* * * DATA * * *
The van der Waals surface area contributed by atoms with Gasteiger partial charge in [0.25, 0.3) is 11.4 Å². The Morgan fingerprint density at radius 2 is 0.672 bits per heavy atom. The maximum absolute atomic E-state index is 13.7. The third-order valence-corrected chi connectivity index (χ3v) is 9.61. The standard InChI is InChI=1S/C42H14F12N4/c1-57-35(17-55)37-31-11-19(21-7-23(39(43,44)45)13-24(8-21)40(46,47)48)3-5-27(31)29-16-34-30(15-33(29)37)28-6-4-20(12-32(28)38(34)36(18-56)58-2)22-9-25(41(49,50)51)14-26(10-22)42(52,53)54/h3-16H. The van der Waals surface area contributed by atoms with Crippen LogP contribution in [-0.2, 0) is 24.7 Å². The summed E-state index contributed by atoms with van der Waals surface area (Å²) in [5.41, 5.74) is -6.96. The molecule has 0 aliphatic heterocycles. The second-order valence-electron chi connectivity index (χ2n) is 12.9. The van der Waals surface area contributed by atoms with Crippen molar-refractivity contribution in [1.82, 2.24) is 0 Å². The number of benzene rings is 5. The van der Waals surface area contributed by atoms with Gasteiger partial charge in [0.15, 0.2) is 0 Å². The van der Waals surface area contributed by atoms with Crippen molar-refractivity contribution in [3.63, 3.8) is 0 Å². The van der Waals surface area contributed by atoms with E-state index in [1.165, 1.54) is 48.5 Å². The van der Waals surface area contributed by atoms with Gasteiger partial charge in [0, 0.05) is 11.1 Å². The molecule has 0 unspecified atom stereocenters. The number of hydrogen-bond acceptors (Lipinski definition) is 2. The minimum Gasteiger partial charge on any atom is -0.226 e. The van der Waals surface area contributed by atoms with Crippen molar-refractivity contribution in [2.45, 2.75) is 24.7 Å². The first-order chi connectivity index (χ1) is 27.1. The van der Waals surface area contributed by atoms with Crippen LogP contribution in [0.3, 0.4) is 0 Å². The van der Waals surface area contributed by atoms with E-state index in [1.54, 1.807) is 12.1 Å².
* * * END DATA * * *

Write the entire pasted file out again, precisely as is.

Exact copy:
The van der Waals surface area contributed by atoms with Gasteiger partial charge in [0.25, 0.3) is 11.4 Å². The Morgan fingerprint density at radius 2 is 0.672 bits per heavy atom. The maximum absolute atomic E-state index is 13.7. The third-order valence-corrected chi connectivity index (χ3v) is 9.61. The standard InChI is InChI=1S/C42H14F12N4/c1-57-35(17-55)37-31-11-19(21-7-23(39(43,44)45)13-24(8-21)40(46,47)48)3-5-27(31)29-16-34-30(15-33(29)37)28-6-4-20(12-32(28)38(34)36(18-56)58-2)22-9-25(41(49,50)51)14-26(10-22)42(52,53)54/h3-16H. The van der Waals surface area contributed by atoms with Crippen LogP contribution in [-0.2, 0) is 24.7 Å². The summed E-state index contributed by atoms with van der Waals surface area (Å²) in [5.41, 5.74) is -6.96. The molecule has 0 aliphatic heterocycles. The second-order valence-electron chi connectivity index (χ2n) is 12.9. The van der Waals surface area contributed by atoms with Crippen molar-refractivity contribution in [1.82, 2.24) is 0 Å². The number of benzene rings is 5. The van der Waals surface area contributed by atoms with Gasteiger partial charge in [0.15, 0.2) is 0 Å². The van der Waals surface area contributed by atoms with Crippen molar-refractivity contribution in [3.63, 3.8) is 0 Å². The van der Waals surface area contributed by atoms with E-state index in [1.165, 1.54) is 48.5 Å². The van der Waals surface area contributed by atoms with Gasteiger partial charge in [0, 0.05) is 11.1 Å². The molecule has 0 unspecified atom stereocenters. The number of hydrogen-bond acceptors (Lipinski definition) is 2. The minimum Gasteiger partial charge on any atom is -0.226 e. The van der Waals surface area contributed by atoms with Crippen molar-refractivity contribution in [2.45, 2.75) is 24.7 Å². The first-order chi connectivity index (χ1) is 27.1. The van der Waals surface area contributed by atoms with Crippen LogP contribution in [0.3, 0.4) is 0 Å². The van der Waals surface area contributed by atoms with E-state index in [1.54, 1.807) is 12.1 Å².